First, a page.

and assume that every load and store might
depend on each other. Because there’s a small
chance that the values sitting in R4 and R2 might match. And so the compiler
says, well, I’ll never move or load
above a prior store. If we were to adopt
that approach, then the compiler
has few options. Because loads and stores are
very common in the program. OK. They occur very
frequently, which means that a load
can probably not be moved up by more
than a few instructions. So that wouldn’t help us
maximize our performance. So instead, we
look at option two. And what does that do? Let’s walk through
an example again. OK. So my new code would
become something like this, where
I have a load.s. I’m letting my
compiler be aggressive. I’m letting it move instructions
before a prior store. But if there’s a
memory dependence, I’m going to try and
detect this at runtime. So my new code will
look like this. Just as before, I now have
a sentinel instruction, which is later down in the code. And now, when I
execute the load, the hardware recognizes that
this is a speculative load. This load has been moved up. So I have a special table,
which, in some architectures, is called the advanced
load address table. So every time I have a load that
is being executed in advance, the address that I fetch from
is being recorded in the stable. So if this matches
ABC, this stable will now record the fact
that the value fetched in R1 from address ABC is
a speculative load. Later, when I execute any
store, I’ll look at the address that I’m storing into. In this case, that
address is ABC. Now I have to go and
check my ALAT table and see if there’s a match. So in this case, I
detect that this ABC matches the ABC that I had
previously fetched from, which means that advanced
load has moved ahead with a possibly wrong value. So I put an x over
here saying that I just invalidated that advanced load. Later, when I get to
this check instruction, I’m going to look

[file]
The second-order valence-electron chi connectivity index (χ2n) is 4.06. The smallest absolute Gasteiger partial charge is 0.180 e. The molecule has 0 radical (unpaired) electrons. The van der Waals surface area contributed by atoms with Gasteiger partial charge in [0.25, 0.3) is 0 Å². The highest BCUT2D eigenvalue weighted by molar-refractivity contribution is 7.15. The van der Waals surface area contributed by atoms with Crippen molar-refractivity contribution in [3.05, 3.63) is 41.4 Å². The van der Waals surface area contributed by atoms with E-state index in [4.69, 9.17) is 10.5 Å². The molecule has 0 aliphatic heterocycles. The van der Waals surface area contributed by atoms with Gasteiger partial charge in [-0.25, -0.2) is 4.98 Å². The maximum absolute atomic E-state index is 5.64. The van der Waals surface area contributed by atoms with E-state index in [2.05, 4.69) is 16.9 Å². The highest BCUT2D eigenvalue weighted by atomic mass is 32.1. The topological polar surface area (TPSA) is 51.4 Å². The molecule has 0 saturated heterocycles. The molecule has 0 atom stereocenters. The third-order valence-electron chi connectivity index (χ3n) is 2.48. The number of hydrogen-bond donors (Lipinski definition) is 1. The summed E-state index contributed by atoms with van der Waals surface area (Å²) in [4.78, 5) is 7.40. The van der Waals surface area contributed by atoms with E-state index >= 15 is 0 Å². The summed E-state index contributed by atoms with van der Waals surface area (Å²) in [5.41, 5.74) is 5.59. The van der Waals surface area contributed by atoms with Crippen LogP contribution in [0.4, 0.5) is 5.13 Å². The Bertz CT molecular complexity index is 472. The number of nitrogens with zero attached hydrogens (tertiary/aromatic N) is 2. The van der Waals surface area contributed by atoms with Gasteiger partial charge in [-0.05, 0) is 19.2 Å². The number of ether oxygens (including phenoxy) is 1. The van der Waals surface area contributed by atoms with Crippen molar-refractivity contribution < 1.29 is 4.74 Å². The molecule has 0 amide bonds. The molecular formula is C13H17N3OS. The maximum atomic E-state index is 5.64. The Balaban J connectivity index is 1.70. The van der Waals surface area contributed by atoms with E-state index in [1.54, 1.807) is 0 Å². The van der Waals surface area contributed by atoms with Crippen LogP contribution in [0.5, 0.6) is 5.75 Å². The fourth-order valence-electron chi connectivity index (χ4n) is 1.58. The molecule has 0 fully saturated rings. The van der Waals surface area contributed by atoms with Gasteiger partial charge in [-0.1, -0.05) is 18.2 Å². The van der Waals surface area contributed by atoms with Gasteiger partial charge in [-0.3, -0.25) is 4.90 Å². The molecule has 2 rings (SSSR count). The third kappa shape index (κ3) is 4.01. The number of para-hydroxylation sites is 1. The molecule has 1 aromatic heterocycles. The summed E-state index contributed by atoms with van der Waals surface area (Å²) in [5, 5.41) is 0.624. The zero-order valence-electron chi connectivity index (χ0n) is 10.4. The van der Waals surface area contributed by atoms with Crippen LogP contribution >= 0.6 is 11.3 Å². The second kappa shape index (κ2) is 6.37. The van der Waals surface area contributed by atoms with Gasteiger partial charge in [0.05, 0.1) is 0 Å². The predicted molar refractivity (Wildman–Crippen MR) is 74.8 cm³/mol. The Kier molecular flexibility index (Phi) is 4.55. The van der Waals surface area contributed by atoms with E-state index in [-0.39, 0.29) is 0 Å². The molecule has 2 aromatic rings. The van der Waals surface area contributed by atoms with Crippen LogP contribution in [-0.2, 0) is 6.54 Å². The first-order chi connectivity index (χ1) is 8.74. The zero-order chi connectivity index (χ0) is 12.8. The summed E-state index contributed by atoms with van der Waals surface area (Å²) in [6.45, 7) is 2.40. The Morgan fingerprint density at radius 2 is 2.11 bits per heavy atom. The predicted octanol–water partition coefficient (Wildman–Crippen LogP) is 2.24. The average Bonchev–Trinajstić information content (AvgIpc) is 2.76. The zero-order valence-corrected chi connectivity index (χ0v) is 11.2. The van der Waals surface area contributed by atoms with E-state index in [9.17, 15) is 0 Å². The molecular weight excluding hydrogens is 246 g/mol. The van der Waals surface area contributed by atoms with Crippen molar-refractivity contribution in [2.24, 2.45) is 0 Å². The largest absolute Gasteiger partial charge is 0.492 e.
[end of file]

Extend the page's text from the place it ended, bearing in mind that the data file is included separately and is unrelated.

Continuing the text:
at the entry for R1. And I realize that this
invalidation has happened. So I jump to my
recovery code, which might re-execute the load,
get the correct value. And it might also
re-execute any dependence of the load, which might have
also been moved, earlier, up. OK. If the store had been to
ABCD, then this checkmark would not have been there. And the check
instruction would have said that this has succeeded. The advanced load has
succeeded and I can move on with the correct values
already sitting in R1. OK. So this is how I handle
memory dependencies with an additional table which
detects memory dependence violations on the fly. OK. So when we got to this entire
topic of compiler techniques for ILP, we said that
our goal over here was to try and
maximize performance without putting too much
onus on the hardware. So we said that we should
keep the hardware simple. And let’s leave it
up to the compiler to reorder instructions,
and hide stall cycles, and maximize performance. But as we have
moved along, we have said that there are
certain limitations on what the compiler can do. And to overcome
those limitations, you need techniques
like predication– or in this case, an ALAT table–
to detect memory dependencies. And all of these put onus
back on the hardware. So you need a table
like this, in this case. And you need to do a check
every time you do a store. You also need techniques
like predication, which increase the register
file ports, or to increase the pressure on your
bypassing circuits, and so on. So ultimately, if you want
really high performance, it is really hard to do
that with purely compiler techniques. You ultimately need some
hardware support as well. So we’ve almost come full
circle in some sense. So what this means is, if you
want really high performance, you do need to
resort to techniques that are somewhat
hardware intensive. And so starting
with the next video, we’ll look at these hardware
intensive techniques, which require almost no
support from the compiler. So these are techniques
like [INAUDIBLE] execution. But if you want to really
keep the hardware simple, then, there’s only so much
additional performance that you can get. And hence, these compiler
based techniques are restricted to domains such as embedded
processes, where you don’t really need the ultimate
highest performance, but you want to keep the
hardware really simple. OK. So starting with the
next video, we’ll look at more hardware
intensive techniques.